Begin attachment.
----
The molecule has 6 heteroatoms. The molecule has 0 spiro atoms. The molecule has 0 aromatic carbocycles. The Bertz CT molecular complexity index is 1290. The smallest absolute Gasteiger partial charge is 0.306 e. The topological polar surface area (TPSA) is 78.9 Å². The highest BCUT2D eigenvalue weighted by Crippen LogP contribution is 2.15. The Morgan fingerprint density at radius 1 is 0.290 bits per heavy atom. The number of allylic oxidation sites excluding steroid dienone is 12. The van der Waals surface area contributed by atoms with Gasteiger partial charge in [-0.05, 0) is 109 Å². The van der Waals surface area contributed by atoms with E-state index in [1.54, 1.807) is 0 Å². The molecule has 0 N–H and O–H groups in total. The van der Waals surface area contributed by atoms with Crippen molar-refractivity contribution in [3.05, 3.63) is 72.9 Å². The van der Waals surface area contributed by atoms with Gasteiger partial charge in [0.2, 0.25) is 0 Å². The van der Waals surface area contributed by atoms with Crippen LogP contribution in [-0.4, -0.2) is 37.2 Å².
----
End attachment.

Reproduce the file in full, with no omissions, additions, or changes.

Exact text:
The molecule has 6 heteroatoms. The molecule has 0 spiro atoms. The molecule has 0 aromatic carbocycles. The Bertz CT molecular complexity index is 1290. The smallest absolute Gasteiger partial charge is 0.306 e. The topological polar surface area (TPSA) is 78.9 Å². The highest BCUT2D eigenvalue weighted by Crippen LogP contribution is 2.15. The Morgan fingerprint density at radius 1 is 0.290 bits per heavy atom. The number of allylic oxidation sites excluding steroid dienone is 12. The van der Waals surface area contributed by atoms with Gasteiger partial charge in [-0.05, 0) is 109 Å². The van der Waals surface area contributed by atoms with E-state index in [1.54, 1.807) is 0 Å². The molecule has 0 N–H and O–H groups in total. The van der Waals surface area contributed by atoms with Crippen molar-refractivity contribution in [3.05, 3.63) is 72.9 Å². The van der Waals surface area contributed by atoms with Gasteiger partial charge in [0.2, 0.25) is 0 Å². The van der Waals surface area contributed by atoms with Crippen LogP contribution in [-0.4, -0.2) is 37.2 Å².